Year in Review, 2013
2013 World News: Iran
President Rouhani Engages West with a Charm Offensive
Hassan Rouhani, a moderate cleric and Iran's former negoiator on nuclear issues, won June 2013's presidential election in a landslide, taking 50.7% of the vote. Reformists threw their support behind Rouhani after their preferred candidate, Mohammad Reza Aref, dropped out of the race. Thousands of Iranians took to the streets to celebrate Rouhani's victory. While he had the backing of reformists, Rouhani has long been a member of the country's conservative establishment. He served in parliament for more than 20 years and is loyal to Ayatollah Khamenei. He campaigned on a promise to reach out to the west and improve relations with the U.S., and after his election he promised to "follow the path of moderation and justice, not extremism." However, Rouhani said Iran would continue to pursue its nuclear program. U.S. president Barack Obama similarly expressed hope that the two countries would engage in a dialogue that might lead to progress on the seemingly intractable nuclear issue.
Icy Relationship with the West Begins to Thaw
In a remarkable turn of events in September, Rouhani followed through on his pledge to engage the west. In rapid succession, he announced that Iran would never "seek weapons of mass destruction, including nuclear weapons"; released 11 prominent political prisoners; transferred oversight of the country's nuclear program from the conservative—and militarily agressive—national security council to the more moderate foreign ministry; exchanged letters with President Barack Obama; and wished Jews a joyous Rosh Hoshanah. All of these moves reportedly had the backing of Ayatollah Khamenei, Iran's supreme religious leader, who wields ultimate power in the country. In an opinion article in the Washington Post on Sept. 20, Rouhani signaled his willingness to engage the international community to forge mutually beneficial relationships. Such diplomacy, he said, means "engaging with one's counterparts, on the basis of equal footing and mutual respect, to address shared concerns and achieve shared objectives." He offered to mediate between the Syrian government and the opposition and reiterated that the country intends to pursue nuclear power for peaceful purposes. "Mastering the atomic fuel cycle and generating nuclear power is as much about diversifying our energy resources as it is about who Iranians are as a nation, our demand for dignity and respect and our consequent place in the world."
Rouhani's charm offensive continued on his trip to the U.S., where he addressed the UN General Assembly on Sept. 24. His speech notably lacked the anti-Israel bluster of his predecessor, Mahmoud Ahmadinejad, and he was careful to refrain from making statements that would raise eyebrows at home or expectations by the West. He repeated his earlier claim that Iran would never seek nuclear weapons but would continue to pursue uranium enrichment for peaceful purposes. He also suggested that the U.S. and Iran could come to agreement on Iran's nuclear program within six months. In another remarkable turn, Rouhani called the Holocaust "reprehensible." The statement further illustrated how Rouhani is steering a markedly different course from Ahmadinejad, who denied the Holocaust on several occasions. Many observers were disappointed that President Obama and Rouhani didn't shake hands at the UN. Still, expectations for future talks and progress on the intractable nuclear issue remain high.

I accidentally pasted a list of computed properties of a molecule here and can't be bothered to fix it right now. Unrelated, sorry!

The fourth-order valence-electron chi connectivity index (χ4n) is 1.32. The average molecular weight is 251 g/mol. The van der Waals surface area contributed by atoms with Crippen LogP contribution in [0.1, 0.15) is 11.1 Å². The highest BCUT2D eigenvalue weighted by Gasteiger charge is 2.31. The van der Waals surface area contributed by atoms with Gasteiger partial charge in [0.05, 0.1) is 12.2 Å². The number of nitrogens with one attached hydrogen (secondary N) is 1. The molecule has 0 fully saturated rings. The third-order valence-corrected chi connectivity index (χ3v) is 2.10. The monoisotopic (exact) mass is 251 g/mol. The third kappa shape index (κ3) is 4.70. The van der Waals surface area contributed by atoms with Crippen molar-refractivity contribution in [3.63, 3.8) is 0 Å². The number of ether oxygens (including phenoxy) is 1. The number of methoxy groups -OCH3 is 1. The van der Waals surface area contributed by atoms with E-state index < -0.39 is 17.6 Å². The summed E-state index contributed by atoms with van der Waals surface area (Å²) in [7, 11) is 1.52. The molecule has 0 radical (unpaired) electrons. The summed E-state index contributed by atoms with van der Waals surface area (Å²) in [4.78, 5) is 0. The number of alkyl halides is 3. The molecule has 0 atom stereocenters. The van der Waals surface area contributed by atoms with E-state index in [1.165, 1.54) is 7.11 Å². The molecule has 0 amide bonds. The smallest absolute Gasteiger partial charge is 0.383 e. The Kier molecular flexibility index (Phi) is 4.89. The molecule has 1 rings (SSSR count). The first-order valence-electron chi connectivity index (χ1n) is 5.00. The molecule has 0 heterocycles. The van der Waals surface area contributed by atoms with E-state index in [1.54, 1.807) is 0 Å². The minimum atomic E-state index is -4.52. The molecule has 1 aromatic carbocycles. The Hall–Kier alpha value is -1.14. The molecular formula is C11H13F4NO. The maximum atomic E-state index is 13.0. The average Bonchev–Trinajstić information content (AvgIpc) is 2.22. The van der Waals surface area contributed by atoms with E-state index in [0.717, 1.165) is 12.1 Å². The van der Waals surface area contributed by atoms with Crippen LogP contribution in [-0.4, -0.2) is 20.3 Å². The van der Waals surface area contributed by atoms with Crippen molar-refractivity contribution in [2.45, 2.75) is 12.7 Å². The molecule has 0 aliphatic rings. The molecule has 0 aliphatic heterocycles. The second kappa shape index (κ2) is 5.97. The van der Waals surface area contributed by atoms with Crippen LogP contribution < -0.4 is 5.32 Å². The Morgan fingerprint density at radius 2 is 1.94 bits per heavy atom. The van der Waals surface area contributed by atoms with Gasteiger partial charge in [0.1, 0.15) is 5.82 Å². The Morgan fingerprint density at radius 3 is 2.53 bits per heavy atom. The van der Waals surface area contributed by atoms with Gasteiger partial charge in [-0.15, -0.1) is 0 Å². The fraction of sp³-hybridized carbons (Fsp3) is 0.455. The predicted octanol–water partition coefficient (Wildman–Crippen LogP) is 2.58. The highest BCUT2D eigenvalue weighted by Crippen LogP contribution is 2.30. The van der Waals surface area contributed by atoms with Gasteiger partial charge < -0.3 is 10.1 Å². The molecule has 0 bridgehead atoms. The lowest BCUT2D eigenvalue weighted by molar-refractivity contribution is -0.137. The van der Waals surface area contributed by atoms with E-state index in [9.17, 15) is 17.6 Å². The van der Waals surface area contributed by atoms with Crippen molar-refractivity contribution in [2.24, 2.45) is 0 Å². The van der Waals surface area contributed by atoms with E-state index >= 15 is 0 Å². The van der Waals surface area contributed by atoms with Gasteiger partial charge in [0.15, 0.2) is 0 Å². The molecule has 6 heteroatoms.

Iran Agrees to Scale Back Nuclear Program
Talks about Iran's nulcear program between Iran and the five permanent members of the UN Security Council plus Germany resumed in October and again November after being on hold for six months. They were inconclusive but the most promising and specific to date. On Nov. 24 at a third round of talks in Geneva, Iran reached a six-month deal with the five permanent members of the UN Security Council and Germany. Iran agreed to halt production of uranium beyond 5%, which means it could only produce uranium for peaceful purposes; dilute or convert to oxide its stockpile of uranium enriched to 20%; not install new centrifuges; give UN inspectors daily access to enrichment facilities at Natanz and Fordo. In return, the crippling sanctions against Iran will be eased, pumping between $6 billion and $7 billion back into Iran's economy. The sanctions will be reinstated if Iran does not comply. Negotiations for a long-term agreement will continue during the six-month period. Israel and Saudi Arabia both expressed outrage about the deal, fearing their power in the Middle East would be threatened or diminished by closer ties between the U.S. and Iran and by Iran's potential wealth from oil revenue and its nuclear know-how.
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